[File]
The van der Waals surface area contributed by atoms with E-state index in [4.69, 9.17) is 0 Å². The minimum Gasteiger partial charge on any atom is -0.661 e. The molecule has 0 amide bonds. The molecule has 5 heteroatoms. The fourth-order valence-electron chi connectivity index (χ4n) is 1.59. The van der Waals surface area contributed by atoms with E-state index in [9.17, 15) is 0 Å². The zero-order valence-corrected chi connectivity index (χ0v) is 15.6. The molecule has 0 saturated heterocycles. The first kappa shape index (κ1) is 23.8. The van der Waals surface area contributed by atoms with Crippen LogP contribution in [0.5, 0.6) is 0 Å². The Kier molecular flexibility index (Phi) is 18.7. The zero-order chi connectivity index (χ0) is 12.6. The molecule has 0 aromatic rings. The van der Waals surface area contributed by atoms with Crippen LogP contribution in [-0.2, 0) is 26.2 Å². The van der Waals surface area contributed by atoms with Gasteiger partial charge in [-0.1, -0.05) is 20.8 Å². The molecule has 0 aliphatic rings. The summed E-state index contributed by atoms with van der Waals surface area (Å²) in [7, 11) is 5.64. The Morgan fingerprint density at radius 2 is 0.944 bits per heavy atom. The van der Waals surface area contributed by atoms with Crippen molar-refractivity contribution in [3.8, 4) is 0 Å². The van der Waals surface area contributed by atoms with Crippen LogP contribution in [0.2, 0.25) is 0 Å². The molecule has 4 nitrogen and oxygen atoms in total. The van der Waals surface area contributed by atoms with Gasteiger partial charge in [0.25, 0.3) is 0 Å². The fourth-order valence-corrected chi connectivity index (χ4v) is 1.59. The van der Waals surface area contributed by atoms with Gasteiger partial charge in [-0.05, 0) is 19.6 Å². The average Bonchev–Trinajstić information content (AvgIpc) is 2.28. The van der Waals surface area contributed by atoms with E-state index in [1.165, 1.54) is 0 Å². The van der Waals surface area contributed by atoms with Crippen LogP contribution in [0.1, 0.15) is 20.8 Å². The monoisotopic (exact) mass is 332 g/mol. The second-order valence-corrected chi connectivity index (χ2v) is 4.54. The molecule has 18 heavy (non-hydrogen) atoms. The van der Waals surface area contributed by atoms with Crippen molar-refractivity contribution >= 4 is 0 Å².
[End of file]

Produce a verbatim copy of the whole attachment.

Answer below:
The van der Waals surface area contributed by atoms with E-state index in [4.69, 9.17) is 0 Å². The minimum Gasteiger partial charge on any atom is -0.661 e. The molecule has 0 amide bonds. The molecule has 5 heteroatoms. The fourth-order valence-electron chi connectivity index (χ4n) is 1.59. The van der Waals surface area contributed by atoms with E-state index in [9.17, 15) is 0 Å². The zero-order valence-corrected chi connectivity index (χ0v) is 15.6. The molecule has 0 saturated heterocycles. The first kappa shape index (κ1) is 23.8. The van der Waals surface area contributed by atoms with Crippen LogP contribution in [0.5, 0.6) is 0 Å². The Kier molecular flexibility index (Phi) is 18.7. The zero-order chi connectivity index (χ0) is 12.6. The molecule has 0 aromatic rings. The van der Waals surface area contributed by atoms with Crippen LogP contribution in [-0.2, 0) is 26.2 Å². The van der Waals surface area contributed by atoms with Gasteiger partial charge in [-0.1, -0.05) is 20.8 Å². The molecule has 0 aliphatic rings. The summed E-state index contributed by atoms with van der Waals surface area (Å²) in [7, 11) is 5.64. The Morgan fingerprint density at radius 2 is 0.944 bits per heavy atom. The van der Waals surface area contributed by atoms with Crippen molar-refractivity contribution in [3.8, 4) is 0 Å². The van der Waals surface area contributed by atoms with Crippen LogP contribution in [0.2, 0.25) is 0 Å². The molecule has 4 nitrogen and oxygen atoms in total. The van der Waals surface area contributed by atoms with Gasteiger partial charge in [0.25, 0.3) is 0 Å². The fourth-order valence-corrected chi connectivity index (χ4v) is 1.59. The van der Waals surface area contributed by atoms with Gasteiger partial charge in [-0.05, 0) is 19.6 Å². The average Bonchev–Trinajstić information content (AvgIpc) is 2.28. The van der Waals surface area contributed by atoms with E-state index in [1.165, 1.54) is 0 Å². The van der Waals surface area contributed by atoms with Crippen LogP contribution in [0.1, 0.15) is 20.8 Å². The monoisotopic (exact) mass is 332 g/mol. The second-order valence-corrected chi connectivity index (χ2v) is 4.54. The molecule has 18 heavy (non-hydrogen) atoms. The van der Waals surface area contributed by atoms with Crippen molar-refractivity contribution >= 4 is 0 Å².